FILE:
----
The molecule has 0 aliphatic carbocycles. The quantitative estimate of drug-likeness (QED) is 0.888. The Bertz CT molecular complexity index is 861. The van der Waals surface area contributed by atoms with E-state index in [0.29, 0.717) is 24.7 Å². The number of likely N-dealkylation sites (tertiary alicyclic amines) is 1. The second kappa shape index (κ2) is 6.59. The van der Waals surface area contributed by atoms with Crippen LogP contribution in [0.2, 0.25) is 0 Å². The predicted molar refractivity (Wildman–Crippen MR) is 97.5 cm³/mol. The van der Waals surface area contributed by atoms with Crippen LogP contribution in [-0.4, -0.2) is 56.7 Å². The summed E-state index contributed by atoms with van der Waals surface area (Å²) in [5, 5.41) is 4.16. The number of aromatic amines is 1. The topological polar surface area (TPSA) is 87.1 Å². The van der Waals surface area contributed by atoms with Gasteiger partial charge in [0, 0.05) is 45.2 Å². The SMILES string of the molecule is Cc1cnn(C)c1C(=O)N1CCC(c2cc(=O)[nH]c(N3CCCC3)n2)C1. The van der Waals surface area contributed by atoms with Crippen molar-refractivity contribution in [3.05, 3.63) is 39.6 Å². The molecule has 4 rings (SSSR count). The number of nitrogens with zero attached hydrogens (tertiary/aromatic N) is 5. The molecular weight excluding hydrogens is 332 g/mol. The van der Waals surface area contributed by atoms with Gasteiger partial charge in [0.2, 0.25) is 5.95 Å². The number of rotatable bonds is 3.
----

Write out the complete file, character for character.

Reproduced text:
The molecule has 0 aliphatic carbocycles. The quantitative estimate of drug-likeness (QED) is 0.888. The Bertz CT molecular complexity index is 861. The van der Waals surface area contributed by atoms with E-state index in [0.29, 0.717) is 24.7 Å². The number of likely N-dealkylation sites (tertiary alicyclic amines) is 1. The second kappa shape index (κ2) is 6.59. The van der Waals surface area contributed by atoms with Crippen LogP contribution in [0.2, 0.25) is 0 Å². The predicted molar refractivity (Wildman–Crippen MR) is 97.5 cm³/mol. The van der Waals surface area contributed by atoms with Crippen LogP contribution in [-0.4, -0.2) is 56.7 Å². The summed E-state index contributed by atoms with van der Waals surface area (Å²) in [5, 5.41) is 4.16. The number of aromatic amines is 1. The topological polar surface area (TPSA) is 87.1 Å². The van der Waals surface area contributed by atoms with Gasteiger partial charge in [0, 0.05) is 45.2 Å². The SMILES string of the molecule is Cc1cnn(C)c1C(=O)N1CCC(c2cc(=O)[nH]c(N3CCCC3)n2)C1. The van der Waals surface area contributed by atoms with Crippen molar-refractivity contribution in [3.05, 3.63) is 39.6 Å². The molecule has 4 rings (SSSR count). The number of nitrogens with zero attached hydrogens (tertiary/aromatic N) is 5. The molecular weight excluding hydrogens is 332 g/mol. The van der Waals surface area contributed by atoms with Gasteiger partial charge in [0.2, 0.25) is 5.95 Å². The number of rotatable bonds is 3.